3
$\begingroup$

Let $X \subset \mathbb{R}^m$ be a finite set of points, classified by a function $f:X \to \{-1, 1\}$. We say that a hyperplane $H = \{x \in \mathbb{R}^m : \langle x, v \rangle + c = 0\}$ is a separating hyperplane for $X$ when $\forall\ x \in X, sign(\langle x, v \rangle + c) = f(x)$.

Let $S, T \in \mathbb{R}^m$ be separating hyperplanes, determined by the equations $\langle x, w \rangle + b = 0$ and $\langle x, w^* \rangle + b^* = 0$, respectively.

Do there necessarily exist continuous functions $\phi:[0, 1] \to \mathbb{R}^m$ and $\psi:[0, 1] \to \mathbb{R}$, such that $$\begin{align}\phi(0) &= w\\\phi(1) &= w^*\\\psi(0) &= b\\\psi(1) &= b^*\end{align}$$ and such that $\forall\ k \in [0, 1], H_k = \{x \in \mathbb{R}^m : \langle x, \phi(k) \rangle + \psi(k) = 0\}$ is a separating hyperplane?

In other words, given two separating hyperplanes, can one go from one to the other continously (a-la homotopy), only passing through other separating hyperplanes?

The question arises from wondering if one could use a single layer Perceptron (trained by the Perceptron learning algorithm) to approximate the SVM solution for a given training set $X$. The latter is more expensive to compute than the former, so it would be interesting if there were a way to go from one to the other.

$\endgroup$
  • $\begingroup$ As written, the answer is no. Suppose $0 \in X$, and you have two separating hyperplanes $H_1 = \{ x : \langle x,v\rangle + 1 = 0\}$ and $H_2 = \{ x : \langle x, \varepsilon - w\rangle - 1 = 0\}$ where $\varepsilon$ is a small perturbation (could be $0$). Any path from $1$ to $-1$ would pass through $0$, and thus produce a Hyperplane intersecting $X$. If you require your hyperplanes being given in a specific form, say $\langle x,w\rangle = 1$, I'd think you have a path. $\endgroup$ – Daniel Fischer Nov 13 '13 at 19:30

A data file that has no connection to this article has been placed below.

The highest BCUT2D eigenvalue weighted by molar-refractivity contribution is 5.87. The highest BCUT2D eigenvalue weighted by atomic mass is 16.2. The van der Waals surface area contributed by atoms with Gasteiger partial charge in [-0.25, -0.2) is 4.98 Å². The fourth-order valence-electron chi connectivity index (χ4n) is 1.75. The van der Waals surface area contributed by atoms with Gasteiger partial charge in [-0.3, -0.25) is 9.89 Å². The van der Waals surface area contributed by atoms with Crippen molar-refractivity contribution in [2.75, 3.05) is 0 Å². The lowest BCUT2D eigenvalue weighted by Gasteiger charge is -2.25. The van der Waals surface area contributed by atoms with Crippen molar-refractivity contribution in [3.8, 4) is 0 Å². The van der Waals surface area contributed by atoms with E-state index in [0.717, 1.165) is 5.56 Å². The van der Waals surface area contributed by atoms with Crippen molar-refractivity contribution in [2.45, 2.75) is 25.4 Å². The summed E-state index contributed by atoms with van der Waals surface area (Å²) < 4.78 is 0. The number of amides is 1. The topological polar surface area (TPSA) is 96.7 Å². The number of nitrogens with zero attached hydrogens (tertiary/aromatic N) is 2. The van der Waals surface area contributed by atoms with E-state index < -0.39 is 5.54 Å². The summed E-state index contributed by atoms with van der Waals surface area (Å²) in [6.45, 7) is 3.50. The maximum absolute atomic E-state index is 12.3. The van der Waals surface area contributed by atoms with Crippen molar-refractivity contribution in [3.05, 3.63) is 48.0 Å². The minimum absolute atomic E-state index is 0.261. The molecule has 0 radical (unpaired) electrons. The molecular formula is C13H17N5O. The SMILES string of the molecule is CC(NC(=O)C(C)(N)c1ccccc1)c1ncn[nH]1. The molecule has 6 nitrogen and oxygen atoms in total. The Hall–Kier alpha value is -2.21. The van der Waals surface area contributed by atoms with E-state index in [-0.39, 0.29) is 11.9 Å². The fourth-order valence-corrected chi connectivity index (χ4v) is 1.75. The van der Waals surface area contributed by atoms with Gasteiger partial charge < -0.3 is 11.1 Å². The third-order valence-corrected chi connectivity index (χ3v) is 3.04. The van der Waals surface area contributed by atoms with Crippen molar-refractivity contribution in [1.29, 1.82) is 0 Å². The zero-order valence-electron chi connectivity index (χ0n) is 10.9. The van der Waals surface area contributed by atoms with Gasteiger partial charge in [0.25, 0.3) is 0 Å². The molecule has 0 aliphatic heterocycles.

• $\begingroup$ I think there's a minor flaw in your counterexample. If you take linear functions $f_1 = \langle x, v \rangle + 1$ and $f_2 = \langle x, \varepsilon - w \rangle -1$, you'll see that values of these fucntions at $0$ have different signs. But it shouldn't be so: ${\rm sgn} f_1(0) = {\rm sgn} f_2(0) = f(0)$. $\endgroup$ – Evgeny Nov 14 '13 at 3:34
1
$\begingroup$

If I am not wrong with calculations, this set is even convex, not only path-connected.
Let $H_0$ and $H_1$ be two separating hyperplanes generated by linear functions $f_0 = \langle x, v_0 \rangle + w_0$ and $f_1 = \langle x, v_1 \rangle + w_1$: $H_0 = \lbrace x: f_0(x) = 0 \rbrace$, $H_1 = \lbrace x: f_1 (x) = 0 \rbrace$. Consider a linear function $f_\alpha = (1 - \alpha) f_0 + \alpha f_1 = \langle x, (1- \alpha) v_0 + \alpha v_1 \rangle + (1-\alpha)w_0 + \alpha w_1$. Since for any $x$ follows ${\rm sgn} f_0 (x) = {\rm sgn} f_1 (x) = f(x)$, then convex combination $f_\alpha$ of $f_0$ and $f_1$ has the same sign as $f(x)$. So, $H_\alpha = \lbrace x : f_\alpha(x) = 0 \rbrace $ is separating hyperplane.

$\endgroup$
  • $\begingroup$ This works :) Thanks! $\endgroup$ – Federico Lebrón Nov 14 '13 at 4:06

Your Answer

By clicking “Post Your Answer”, you agree to our terms of service, privacy policy and cookie policy

Not the answer you're looking for? Browse other questions tagged or ask your own question.